5. This is why I am working on my masters to be a mental health counselor and not my MD to be a psychiatrist. I agree that sometimes meds are necessary. I have taken them. BUT…I don’t want to be the person who prescribes them. I want to be the person who helps in ways a pill can’t, no matter how long and difficult a process that may be because I believe the true healing begins in the therapy. Although, I know that some people can’t make it through the early stages of therapy without meds if things are especially difficult.

  6. I think that the rise in the use of anti-depressants is, also, caused by changes in society. In the past, people were told to “just get over it” and to “pull themselves up by the bookstraps” when they were depressed. And perhaps, some suffered unnecessarily because of that. It, also, interests me that, in a world that’s trying to become more “sensitive” to feelings and emotions, more and more people are finding their relationships with each other to be shallow. Have we become so busy that we no longer “listen” to each other? I, also, wonder how many people could actually count-on any of the people that they identify as their “FRIENDS” on Facebook….

  7. I know too many people who take anti-depressants when they could or should be doing anything else at all. I’ve also had someone tell me that I need to get on them because I was struggling with my emotions and because they would make me more managable. The very side effects are why I refuse to take them. I have said that if it reaches such a point, I will if it is the only thing that will help or keep me from self-harm but I don’t think it’ll come to that.

  8. I couldn’t agree more, all my friends are “depressed” when all that’s going on is LIFE! Life happens, and it isn’t always beautiful as people expect, so they get “depressed”…
    It is so sad to see what anti-depressents can do to people. There are more side-effects than positive effects in those pills… I don’t think I even want to go down that road of side-effect – and I certainly wouldn’t see the things they do to you on my friends!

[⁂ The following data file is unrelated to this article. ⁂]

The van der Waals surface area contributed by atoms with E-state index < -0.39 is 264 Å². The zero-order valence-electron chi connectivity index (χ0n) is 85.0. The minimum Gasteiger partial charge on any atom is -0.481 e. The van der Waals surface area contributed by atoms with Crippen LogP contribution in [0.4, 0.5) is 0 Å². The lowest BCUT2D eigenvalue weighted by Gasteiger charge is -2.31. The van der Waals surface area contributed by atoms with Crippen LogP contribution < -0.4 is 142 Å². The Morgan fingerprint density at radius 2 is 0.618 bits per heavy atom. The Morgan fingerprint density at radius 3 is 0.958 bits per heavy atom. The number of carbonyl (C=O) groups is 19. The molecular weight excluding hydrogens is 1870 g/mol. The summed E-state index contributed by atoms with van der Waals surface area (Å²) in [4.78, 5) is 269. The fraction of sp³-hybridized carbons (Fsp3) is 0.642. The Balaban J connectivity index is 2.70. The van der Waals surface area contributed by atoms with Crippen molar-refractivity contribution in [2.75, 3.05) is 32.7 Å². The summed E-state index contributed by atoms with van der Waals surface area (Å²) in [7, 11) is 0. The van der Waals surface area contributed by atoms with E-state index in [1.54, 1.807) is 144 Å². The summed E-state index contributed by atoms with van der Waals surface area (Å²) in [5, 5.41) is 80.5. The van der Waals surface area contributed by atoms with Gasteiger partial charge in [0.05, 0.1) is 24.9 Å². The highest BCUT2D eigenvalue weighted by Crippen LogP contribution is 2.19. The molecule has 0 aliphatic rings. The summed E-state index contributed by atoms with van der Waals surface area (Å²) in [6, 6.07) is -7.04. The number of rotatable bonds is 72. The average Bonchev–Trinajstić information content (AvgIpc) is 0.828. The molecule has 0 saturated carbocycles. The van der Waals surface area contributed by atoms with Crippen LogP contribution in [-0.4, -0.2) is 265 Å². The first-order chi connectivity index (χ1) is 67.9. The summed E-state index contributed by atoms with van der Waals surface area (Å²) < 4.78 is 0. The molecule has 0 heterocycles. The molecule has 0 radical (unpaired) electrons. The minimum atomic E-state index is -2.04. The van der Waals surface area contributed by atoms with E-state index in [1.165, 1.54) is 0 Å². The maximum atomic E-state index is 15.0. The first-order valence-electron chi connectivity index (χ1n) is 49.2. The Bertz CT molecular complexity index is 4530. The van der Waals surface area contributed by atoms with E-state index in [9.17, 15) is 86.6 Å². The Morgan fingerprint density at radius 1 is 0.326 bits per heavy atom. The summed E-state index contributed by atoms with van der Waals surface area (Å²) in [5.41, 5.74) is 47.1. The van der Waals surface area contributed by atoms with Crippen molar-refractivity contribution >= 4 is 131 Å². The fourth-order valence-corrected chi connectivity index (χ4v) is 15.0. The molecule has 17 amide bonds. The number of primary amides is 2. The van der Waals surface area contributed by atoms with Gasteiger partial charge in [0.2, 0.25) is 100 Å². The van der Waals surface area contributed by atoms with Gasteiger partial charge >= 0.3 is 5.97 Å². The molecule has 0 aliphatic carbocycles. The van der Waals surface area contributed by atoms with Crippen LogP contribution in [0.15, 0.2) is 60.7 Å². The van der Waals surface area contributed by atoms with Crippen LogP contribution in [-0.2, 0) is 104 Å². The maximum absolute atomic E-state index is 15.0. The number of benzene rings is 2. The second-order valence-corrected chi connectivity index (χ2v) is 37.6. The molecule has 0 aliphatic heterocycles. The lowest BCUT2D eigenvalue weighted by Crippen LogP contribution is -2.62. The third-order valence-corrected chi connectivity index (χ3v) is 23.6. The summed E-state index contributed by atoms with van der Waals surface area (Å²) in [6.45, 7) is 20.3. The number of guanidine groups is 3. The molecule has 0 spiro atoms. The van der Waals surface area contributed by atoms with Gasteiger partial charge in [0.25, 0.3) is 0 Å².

LIFE is beautiful, gross, sad, dark, bright and all the thing you can come up with, but YOU make the decision to be “depressed”… That’s my opinion on this. You can think differently, and be happier! 🙂

    Very open and honest post! We need some of that! Give us more!


  9. It would be somewhat illogical and irresponsible to presume that “most everyone” can be self-cured of depression or anxiety disorders simply by will. Without doubt, there is a wide variety of human brains, conditions and personalities, forged and shaped in inumerable and myriad environments.
    Still, the thought rings true that our present (first-world modern) society has some propensity for seeking quick fixes to alleged “problems” or “conditions” which may have been all but ignored in previous generations.
    Note the marketing of “energy” drinks and boosters to “help you through the day”.
    How could we be tired in this modern society, with regulated work weeks, weekends off, paid vacations and machines doing most of the work for us while we sleep in scientifically designed beds in environmentally-controlled comfort?
    Back in the when, folks shrugged off aches and pains, passing colds and even more serious conditions because they had no choice.
    They couldn’t take a paid day off to ride in air-conditioned comfort to the Doctor that is paid for by insurance or healthcare programs. They couldn’t go up the street and pick up their prescriptions (for a $10US co-pay) at the grocery while buying their steaks and shittakes.
    “Just because we can, doesn’t mean we should.” is what my grandfather would tell me.
    This applies equally to bith sides of this equation.
    Just because we can run to the doctor with any minor ache or grieveance doesn’t mean we should. Buck up a little once in a while. It’s good for the soul (and stamina).
    Conversely, just because we can try to fight mental imbalances ourselves through therapy, meditation, self-guidance and healthy lifestyles doesn’t mean we should face a life of depression or social anxiety (or arthritis or high blood pressure) when a product of our modern medical miracle factory can make your life infinitely less distracted by negatives as you seek your path to enlightenment.

    Be at peace,


  10. Pingback: Great Guide On How To Fight Depression | Best Health « Earl's View